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New York Updates and Clarifies Policies Regarding Medication Administration for Hospice Patients Residing in Adult Care Facilities

On February 12, 2020, the New York State Department of Health (DOH) issued a Dear Administrator Letter clarifying DOH’s policies for hospice patients residing in adult care facilities (ACF) when those ACF Hospice Residents are no longer capable of self-administration of medications.

As per the Dear Administration Letter, an ACF resident who is eligible for hospice services (Hospice Resident) may receive hospice services in the ACF when the ACF, hospice, resident and family agree that the Hospice Resident’s needs can safely be met in the ACF. 

DOH Requirements for Hospices and ACFs When Servicing Hospice Residents Who Can No Longer Self-Administer Medications

An ACF is responsible for the storage of the Hospice Resident’s medications so long as the Hospice Resident is able to self-administer the medications. At the point that the Hospice Resident is no longer able to self-administer the medications, there must be one or more designated caregivers (family or other individuals who may be paid or unpaid) who will assume responsibility for the administration and storage of the medications. If the designated caregivers are not paid, then no licensure is required. However, if the designated caregivers are paid, they must have appropriate New York State licensure permitting them to administer medications, including controlled substances.   

The Hospice Resident or family is solely responsible for the designating and hiring of caregivers, and neither the ACF nor the hospice are permitted to be involved in the hiring, coordinating or provision of paid caregivers. However, the hospice must ensure that there are back-up plans if the designated caregivers are unable to fulfill the duties and responsibilities since the ACF staff is not permitted to do so. If no designated caregivers are identified or the Hospice Resident cannot be safely managed in the ACF, the ACF must discharge the Hospice Resident to a more appropriate or higher level of care. 

The designated caregivers must be identified on the hospice plan of care, and consistent with the hospice plan of care, the hospice will assume the responsibility for the administration, record-keeping, and disposal of the medications upon the Hospice Resident’s death, through the use of the designated caregivers. The hospice plan of care must include specific delineated information regarding the medications and must be signed by the Hospice Resident, if the Hospice Resident has capacity, or by a guardian, health care agent, or authorized representative if the Hospice Resident does not have capacity.  It also must be signed by the ACF and the hospice nurse. The hospice may only order a maximum of a five-day supply of controlled substances, and at each visit, the nurse must review the medication administration logs and count the remaining medications. 

The Hospice Resident’s medications  may be stored in the Hospice Resident’s living quarters or with the designated caregivers. If the medications are stored with the designated caregivers, the number of such designated caregivers should be as few as possible, without compromising the Hospice Resident’s ability to access medications as needed. The ACF staff will no longer have access to the Hospice Resident’s medications, and the hospice staff and designated caregiver(s) will be the only personnel with access to those medications.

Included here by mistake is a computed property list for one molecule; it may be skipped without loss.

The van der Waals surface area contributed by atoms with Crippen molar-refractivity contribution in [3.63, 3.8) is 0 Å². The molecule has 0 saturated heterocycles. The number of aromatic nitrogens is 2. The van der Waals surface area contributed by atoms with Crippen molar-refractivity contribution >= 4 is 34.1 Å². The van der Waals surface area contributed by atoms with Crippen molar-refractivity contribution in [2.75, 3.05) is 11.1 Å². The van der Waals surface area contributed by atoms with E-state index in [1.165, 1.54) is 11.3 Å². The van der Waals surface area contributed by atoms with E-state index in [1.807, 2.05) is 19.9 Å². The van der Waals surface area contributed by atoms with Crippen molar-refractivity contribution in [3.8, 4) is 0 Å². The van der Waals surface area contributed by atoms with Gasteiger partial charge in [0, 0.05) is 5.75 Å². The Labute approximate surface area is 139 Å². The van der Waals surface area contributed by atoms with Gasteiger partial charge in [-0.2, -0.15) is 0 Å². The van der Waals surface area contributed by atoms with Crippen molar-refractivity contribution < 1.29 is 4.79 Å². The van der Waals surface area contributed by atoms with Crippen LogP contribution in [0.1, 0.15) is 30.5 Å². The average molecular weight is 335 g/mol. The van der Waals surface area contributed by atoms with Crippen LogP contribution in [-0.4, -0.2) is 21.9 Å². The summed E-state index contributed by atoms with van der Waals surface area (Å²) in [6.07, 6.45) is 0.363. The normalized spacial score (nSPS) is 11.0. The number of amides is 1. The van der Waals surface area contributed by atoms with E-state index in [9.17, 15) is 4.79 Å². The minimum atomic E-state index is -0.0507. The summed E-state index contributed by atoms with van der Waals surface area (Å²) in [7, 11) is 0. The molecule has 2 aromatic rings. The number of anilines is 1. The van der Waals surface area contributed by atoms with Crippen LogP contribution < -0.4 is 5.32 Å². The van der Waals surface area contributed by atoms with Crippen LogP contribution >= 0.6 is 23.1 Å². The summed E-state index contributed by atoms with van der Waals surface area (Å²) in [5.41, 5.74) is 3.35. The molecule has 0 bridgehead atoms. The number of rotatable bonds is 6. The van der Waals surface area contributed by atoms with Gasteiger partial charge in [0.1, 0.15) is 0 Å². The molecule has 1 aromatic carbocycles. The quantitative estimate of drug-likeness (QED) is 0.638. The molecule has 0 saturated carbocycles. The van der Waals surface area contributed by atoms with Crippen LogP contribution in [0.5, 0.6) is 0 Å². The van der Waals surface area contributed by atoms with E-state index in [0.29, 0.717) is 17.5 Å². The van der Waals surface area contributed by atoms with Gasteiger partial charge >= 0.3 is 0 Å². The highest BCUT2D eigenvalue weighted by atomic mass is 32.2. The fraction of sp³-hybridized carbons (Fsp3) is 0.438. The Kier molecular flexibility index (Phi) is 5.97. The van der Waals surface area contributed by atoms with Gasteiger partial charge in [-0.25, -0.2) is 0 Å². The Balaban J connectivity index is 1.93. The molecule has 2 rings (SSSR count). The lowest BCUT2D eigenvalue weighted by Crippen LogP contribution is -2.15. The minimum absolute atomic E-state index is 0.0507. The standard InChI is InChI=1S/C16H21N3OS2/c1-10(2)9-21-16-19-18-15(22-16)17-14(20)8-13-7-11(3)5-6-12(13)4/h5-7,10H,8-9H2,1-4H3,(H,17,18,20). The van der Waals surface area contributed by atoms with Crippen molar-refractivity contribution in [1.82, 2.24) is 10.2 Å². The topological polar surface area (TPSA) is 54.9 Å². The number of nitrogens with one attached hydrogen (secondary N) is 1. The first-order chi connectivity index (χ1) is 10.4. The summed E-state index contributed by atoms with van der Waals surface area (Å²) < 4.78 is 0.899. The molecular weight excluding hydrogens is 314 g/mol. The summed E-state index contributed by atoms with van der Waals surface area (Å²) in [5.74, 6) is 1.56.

The designated caregivers must coordinate with the hospice’s interdisciplinary group and ACF staff to manage the Hospice Resident’s needs at the end of the Hospice Resident’s life. The hospice must provide and document training of the caregivers regarding medication storage, administration, and disposal of medications to the designated caregivers, and the designated caregivers must agree to accept the training. The designated caregivers must also agree to be responsible for the custody of the medications, as well as to document the administration of the medications. The designated caregivers are responsible for the disposal of the medications, but if requested by the designated caregivers, the hospice nurse may dispose of the Hospice Resident’s medications upon the Hospice Resident’s death. 

Different Rules Apply to Enhanced Assisted Living Residences 

DOH permits an Enhanced Assisted Living Residence (EALR) to have more involvement with a Hospice Resident. If the Hospice Resident resides in an EALR, consistent with the EALR policies, DOH regulations, and staff availability, the EALR employed or contracted nurses may perform some or all of the medication administration functions. Additionally, if there are residents residing in an assisted living residence or special needs assisted living residence co-located within the EALR, the EALR nurse may perform some or all of the medication administration functions for up to two residents.

New York ACFs, EALRs, and hospices should review their policies carefully to assure they comply with the new Dear Administrator Letter requirements.


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